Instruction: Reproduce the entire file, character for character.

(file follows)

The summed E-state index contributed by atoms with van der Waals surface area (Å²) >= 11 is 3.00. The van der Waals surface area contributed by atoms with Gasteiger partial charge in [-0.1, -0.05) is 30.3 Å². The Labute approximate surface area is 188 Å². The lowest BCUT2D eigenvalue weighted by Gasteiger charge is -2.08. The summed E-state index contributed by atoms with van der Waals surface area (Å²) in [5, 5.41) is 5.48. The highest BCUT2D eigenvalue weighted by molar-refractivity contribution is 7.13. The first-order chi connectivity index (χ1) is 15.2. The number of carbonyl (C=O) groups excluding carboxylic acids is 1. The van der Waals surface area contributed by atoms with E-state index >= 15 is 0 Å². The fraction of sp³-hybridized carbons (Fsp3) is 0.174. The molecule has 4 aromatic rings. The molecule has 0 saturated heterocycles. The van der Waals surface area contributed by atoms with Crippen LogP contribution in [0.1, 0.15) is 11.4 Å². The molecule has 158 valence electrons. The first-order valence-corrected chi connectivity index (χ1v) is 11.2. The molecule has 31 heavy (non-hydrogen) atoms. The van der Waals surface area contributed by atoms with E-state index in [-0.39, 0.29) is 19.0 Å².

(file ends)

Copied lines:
The summed E-state index contributed by atoms with van der Waals surface area (Å²) >= 11 is 3.00. The van der Waals surface area contributed by atoms with Gasteiger partial charge in [-0.1, -0.05) is 30.3 Å². The Labute approximate surface area is 188 Å². The lowest BCUT2D eigenvalue weighted by Gasteiger charge is -2.08. The summed E-state index contributed by atoms with van der Waals surface area (Å²) in [5, 5.41) is 5.48. The highest BCUT2D eigenvalue weighted by molar-refractivity contribution is 7.13. The first-order chi connectivity index (χ1) is 15.2. The number of carbonyl (C=O) groups excluding carboxylic acids is 1. The van der Waals surface area contributed by atoms with E-state index >= 15 is 0 Å². The fraction of sp³-hybridized carbons (Fsp3) is 0.174. The molecule has 4 aromatic rings. The molecule has 0 saturated heterocycles. The van der Waals surface area contributed by atoms with Crippen LogP contribution in [0.1, 0.15) is 11.4 Å². The molecule has 158 valence electrons. The first-order valence-corrected chi connectivity index (χ1v) is 11.2. The molecule has 31 heavy (non-hydrogen) atoms. The van der Waals surface area contributed by atoms with E-state index in [-0.39, 0.29) is 19.0 Å².